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UNMISS Destroys Weapons Seized in South Sudan Camps

  • Philip Aleu

A U.N. peacekeeper takes part in a search for weapons and other restricted items at a camp for the displaced in Juba on Dec. 3, 2014.

A U.N. peacekeeper takes part in a search for weapons and other restricted items at a camp for the displaced in Juba on Dec. 3, 2014.

The United Nations Mission in South Sudan (UNMISS) on Tuesday destroyed hundreds of weapons, including firearms, machetes and pistols, that had been confiscated from or surrendered by internally displaced persons (IDPs) are sheltering at U.N. sites in Juba.

In the presence of foreign diplomats and members of the news media, staff of the United Nations Mine Action Service (UNMAS) fed pistols, AK-47 assault rifles, iron bars and other arms into a weapons-shearing machine that sliced the items into small, unusable pieces.

“In order to reassure all concerned parties that the weapons and ammunition will never be used to commit any acts of violence including human rights violations, UNMISS has decided to destroy these items in full public view,” said UNMISS head Ellen Margrethe Loej.

Over 1,500 rounds of ammunition recovered from IDPs will be detonated near the community of Nyolo, south of Juba, on Wednesday. More weapons and ammunition destruction events will be held later this month at UNMISS bases in Malakal, Nassir, Wau, Bentiu and Bor, an UNMISS spokesman said.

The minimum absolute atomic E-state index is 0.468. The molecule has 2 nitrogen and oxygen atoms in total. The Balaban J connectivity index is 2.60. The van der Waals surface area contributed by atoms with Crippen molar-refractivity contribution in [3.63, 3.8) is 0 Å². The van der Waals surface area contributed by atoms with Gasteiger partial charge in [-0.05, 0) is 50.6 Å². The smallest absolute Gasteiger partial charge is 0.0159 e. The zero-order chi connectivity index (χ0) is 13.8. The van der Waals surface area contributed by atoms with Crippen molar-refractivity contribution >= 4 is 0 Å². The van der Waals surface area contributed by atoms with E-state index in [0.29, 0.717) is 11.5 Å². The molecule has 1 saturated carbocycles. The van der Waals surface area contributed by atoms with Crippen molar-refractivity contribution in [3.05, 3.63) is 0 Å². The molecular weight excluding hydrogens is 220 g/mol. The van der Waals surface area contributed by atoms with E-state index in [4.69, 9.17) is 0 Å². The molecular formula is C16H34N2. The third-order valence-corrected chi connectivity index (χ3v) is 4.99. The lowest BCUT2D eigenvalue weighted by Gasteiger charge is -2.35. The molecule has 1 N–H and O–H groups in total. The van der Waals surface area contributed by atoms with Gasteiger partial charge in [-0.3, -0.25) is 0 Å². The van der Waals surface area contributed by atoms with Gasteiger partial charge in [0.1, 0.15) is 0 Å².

Loej said that since the South Sudan crisis began nearly a year ago, civilians and ex-combatants seeking shelter at UNMISS compounds have undergone thorough security checks and surrendered all weapons in their possession before being allowed into UNMISS protection sites.

Routine searches

UNMISS police and military personnel have also seized weapons during routine searches of civilian protection sites.

“These arms and ammunition have been recovered from civilians and ex-combatants regardless of their political loyalties or ethnic backgrounds,” said Loej. “We hope that the destruction of all confiscated weapons and ammunition... will help foster an environment that is conducive to the silencing of the guns and the restoration of peace to the world’s youngest nation-state.”

Government backing

The government did not send a representative to Tuesday's weapons destruction exercise, but UNMISS spokesman Joe Contreras said the government fully backs the move.

“I can assure you that this event, and the series of events that will follow, involving destruction of weapons and ammunition recovered from internally displaced persons, is being done with complete support of the ministry of defense and the rest of the South Sudanese government," he said.

President Salva Kiir has in the past requested that weapons seized from people seeking protection from UNMISS be returned to the government.

The year-old conflict in South Sudan pits forces loyal to President Kiir against those who back his former deputy, Riek Machar. At least 10,000 people have been killed and nearly two million have been forced to flee their homes.

Peace talks between government and opposition have been suspended by mediators from regional bloc IGAD to give both sides time to consult about key issues, including the make-up of a transitional government.

Top government officials, including Foreign Minister Barnaba Marial Benjamin and Information Minister Michael Makuei, have told South Sudan in Focus that they expect the conflict to end soon.